At full throttle, technologies advance: undercutting machines, roof bolting, ventilation, mechanized loading, conveyor systems, strip mining, and then, about three decades ago, mountain top removal mining. In West Virginia alone, more than 350,000 acres of forested mountains are lopped off and 1,200 miles of streams are buried. The overburden or leftover rock fills adjacent valleys. One of the byproducts of excavation is slurry, a pool of chemical waste and toxic metals. Post-excavation byproducts like ash and poisonous gases are released in the next phase: the burning of coal in power plants.

Because most coal contains pyrite, ferrous sulfide, combustion releases sulfur gas. Sulfur dioxide, nitrous oxide, and mercury, all toxic, plume into the air. And so, of course, does carbon dioxide. Isotopic fingerprinting of carbon in the atmosphere links it directly to the burning of fossil fuels. Coal is the dirtiest fossil fuel, producing twice as much carbon dioxide as natural gas. CO2 in the air, its density increasing 200 times faster than ever before, captures reflected heat and holds it to the face of the planet like a pillow. Meanwhile, some of the sulfur dioxide precipitates out of the skies as acid rain; the mercury finds its way to the ocean.

By the end of the 21st century, a mere three hundred years after coal was first intensively mined, a vast amount of the carbon that accumulated underground for over three hundred million years will have been released into the atmosphere. The relation between those two sets of numbers, three hundred and three hundred million, represents six orders of magnitude.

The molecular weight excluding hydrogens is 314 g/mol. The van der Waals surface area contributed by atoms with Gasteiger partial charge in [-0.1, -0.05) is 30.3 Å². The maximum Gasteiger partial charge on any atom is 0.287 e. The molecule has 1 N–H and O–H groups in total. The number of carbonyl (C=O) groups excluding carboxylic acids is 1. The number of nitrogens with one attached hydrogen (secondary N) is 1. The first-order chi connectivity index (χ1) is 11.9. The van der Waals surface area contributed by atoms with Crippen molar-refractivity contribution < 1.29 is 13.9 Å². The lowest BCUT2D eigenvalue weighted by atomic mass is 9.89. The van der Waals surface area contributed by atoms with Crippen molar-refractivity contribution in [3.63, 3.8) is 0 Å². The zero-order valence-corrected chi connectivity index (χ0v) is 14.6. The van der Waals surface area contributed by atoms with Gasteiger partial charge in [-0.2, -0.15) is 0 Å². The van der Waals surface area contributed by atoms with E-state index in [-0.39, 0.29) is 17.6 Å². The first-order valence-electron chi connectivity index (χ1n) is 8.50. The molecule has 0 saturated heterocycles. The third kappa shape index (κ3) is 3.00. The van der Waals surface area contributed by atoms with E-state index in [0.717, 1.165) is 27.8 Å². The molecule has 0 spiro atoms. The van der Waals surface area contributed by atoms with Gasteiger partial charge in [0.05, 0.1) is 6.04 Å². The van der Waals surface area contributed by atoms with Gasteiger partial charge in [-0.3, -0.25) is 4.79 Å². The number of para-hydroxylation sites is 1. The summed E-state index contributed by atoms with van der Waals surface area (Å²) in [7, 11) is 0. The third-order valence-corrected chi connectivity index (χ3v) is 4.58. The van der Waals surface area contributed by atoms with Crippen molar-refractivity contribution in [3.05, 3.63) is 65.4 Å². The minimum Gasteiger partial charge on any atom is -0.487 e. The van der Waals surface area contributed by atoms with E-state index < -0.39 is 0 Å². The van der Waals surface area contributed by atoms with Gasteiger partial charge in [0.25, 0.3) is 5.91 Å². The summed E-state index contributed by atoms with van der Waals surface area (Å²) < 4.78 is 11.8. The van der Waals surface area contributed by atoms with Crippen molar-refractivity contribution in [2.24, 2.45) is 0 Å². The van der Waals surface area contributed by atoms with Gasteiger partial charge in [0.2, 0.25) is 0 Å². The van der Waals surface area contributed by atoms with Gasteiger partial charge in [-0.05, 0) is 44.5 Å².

In the United States, power consumption from coal will probably rise 1.9 percent per year through 2030, faster than energy consumption from petroleum and natural gas combined. There are over 400 coal-fired plants in the United States and at least 114 more plants under construction. In China, where more than 6,000 men died in mines in 2004, where coal seams in the north hiss in unstoppable fires started by small-scale mining operators, and where the deserts are yawning wider at an alarming rate, coal is powering unprecedented industrialization. Some scientists estimate that coal will provide half the world’s energy by the year 2100. A hundred years after that, all the exploitable reserves of coal in the earth with be exhausted.

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A poem, even excavated from its context and the time of its writing, is a curiously renewable form of energy. It’s hard to be sure whether it is from the future or the past that the poet Henry Vaughan writes: “They are all gone into the world of light/ And I alone sit ling’ring here.”